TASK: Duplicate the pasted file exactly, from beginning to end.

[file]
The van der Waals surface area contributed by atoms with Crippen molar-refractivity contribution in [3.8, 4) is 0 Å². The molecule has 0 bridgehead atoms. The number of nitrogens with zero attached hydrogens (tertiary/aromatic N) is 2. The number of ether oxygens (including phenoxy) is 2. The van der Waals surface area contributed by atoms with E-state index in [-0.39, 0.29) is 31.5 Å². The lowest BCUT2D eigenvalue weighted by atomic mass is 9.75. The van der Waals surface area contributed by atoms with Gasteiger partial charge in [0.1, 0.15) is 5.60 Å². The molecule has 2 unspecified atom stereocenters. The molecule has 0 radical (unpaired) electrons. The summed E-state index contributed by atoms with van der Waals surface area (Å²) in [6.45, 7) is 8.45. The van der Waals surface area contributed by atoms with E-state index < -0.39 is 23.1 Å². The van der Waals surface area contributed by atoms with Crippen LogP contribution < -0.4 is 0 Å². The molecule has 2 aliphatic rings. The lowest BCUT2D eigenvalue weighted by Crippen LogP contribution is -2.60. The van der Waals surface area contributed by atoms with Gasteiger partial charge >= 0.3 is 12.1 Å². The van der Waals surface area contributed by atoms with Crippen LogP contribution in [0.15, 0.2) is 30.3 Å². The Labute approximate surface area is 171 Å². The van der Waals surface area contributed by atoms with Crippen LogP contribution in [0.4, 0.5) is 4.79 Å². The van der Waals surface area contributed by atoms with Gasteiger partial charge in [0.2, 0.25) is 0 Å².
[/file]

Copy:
The van der Waals surface area contributed by atoms with Crippen molar-refractivity contribution in [3.8, 4) is 0 Å². The molecule has 0 bridgehead atoms. The number of nitrogens with zero attached hydrogens (tertiary/aromatic N) is 2. The number of ether oxygens (including phenoxy) is 2. The van der Waals surface area contributed by atoms with E-state index in [-0.39, 0.29) is 31.5 Å². The lowest BCUT2D eigenvalue weighted by atomic mass is 9.75. The van der Waals surface area contributed by atoms with Gasteiger partial charge in [0.1, 0.15) is 5.60 Å². The molecule has 2 unspecified atom stereocenters. The molecule has 0 radical (unpaired) electrons. The summed E-state index contributed by atoms with van der Waals surface area (Å²) in [6.45, 7) is 8.45. The van der Waals surface area contributed by atoms with E-state index < -0.39 is 23.1 Å². The van der Waals surface area contributed by atoms with Crippen LogP contribution < -0.4 is 0 Å². The molecule has 2 aliphatic rings. The lowest BCUT2D eigenvalue weighted by Crippen LogP contribution is -2.60. The van der Waals surface area contributed by atoms with Gasteiger partial charge >= 0.3 is 12.1 Å². The van der Waals surface area contributed by atoms with Crippen LogP contribution in [0.15, 0.2) is 30.3 Å². The Labute approximate surface area is 171 Å². The van der Waals surface area contributed by atoms with Crippen LogP contribution in [0.4, 0.5) is 4.79 Å². The van der Waals surface area contributed by atoms with Gasteiger partial charge in [0.2, 0.25) is 0 Å².